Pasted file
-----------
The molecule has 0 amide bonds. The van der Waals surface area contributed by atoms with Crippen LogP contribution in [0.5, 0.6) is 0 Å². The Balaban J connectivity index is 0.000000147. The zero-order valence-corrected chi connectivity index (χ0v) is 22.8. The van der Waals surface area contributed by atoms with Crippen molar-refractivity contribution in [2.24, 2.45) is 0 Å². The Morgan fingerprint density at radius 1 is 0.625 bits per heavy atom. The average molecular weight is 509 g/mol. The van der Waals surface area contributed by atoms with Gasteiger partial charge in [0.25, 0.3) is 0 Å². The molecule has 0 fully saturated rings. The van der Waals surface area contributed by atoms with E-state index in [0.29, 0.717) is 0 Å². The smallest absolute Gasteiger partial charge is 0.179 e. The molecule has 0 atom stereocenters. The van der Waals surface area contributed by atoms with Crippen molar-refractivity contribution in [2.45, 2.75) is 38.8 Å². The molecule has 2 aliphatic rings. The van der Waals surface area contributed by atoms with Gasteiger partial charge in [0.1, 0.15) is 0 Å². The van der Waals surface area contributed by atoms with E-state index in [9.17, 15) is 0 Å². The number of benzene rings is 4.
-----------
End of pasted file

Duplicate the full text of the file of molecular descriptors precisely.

The molecule has 0 amide bonds. The van der Waals surface area contributed by atoms with Crippen LogP contribution in [0.5, 0.6) is 0 Å². The Balaban J connectivity index is 0.000000147. The zero-order valence-corrected chi connectivity index (χ0v) is 22.8. The van der Waals surface area contributed by atoms with Crippen molar-refractivity contribution in [2.24, 2.45) is 0 Å². The Morgan fingerprint density at radius 1 is 0.625 bits per heavy atom. The average molecular weight is 509 g/mol. The van der Waals surface area contributed by atoms with Gasteiger partial charge in [0.25, 0.3) is 0 Å². The molecule has 0 fully saturated rings. The van der Waals surface area contributed by atoms with E-state index in [0.29, 0.717) is 0 Å². The smallest absolute Gasteiger partial charge is 0.179 e. The molecule has 0 atom stereocenters. The van der Waals surface area contributed by atoms with Crippen molar-refractivity contribution in [2.45, 2.75) is 38.8 Å². The molecule has 2 aliphatic rings. The van der Waals surface area contributed by atoms with Gasteiger partial charge in [0.1, 0.15) is 0 Å². The van der Waals surface area contributed by atoms with E-state index in [9.17, 15) is 0 Å². The number of benzene rings is 4.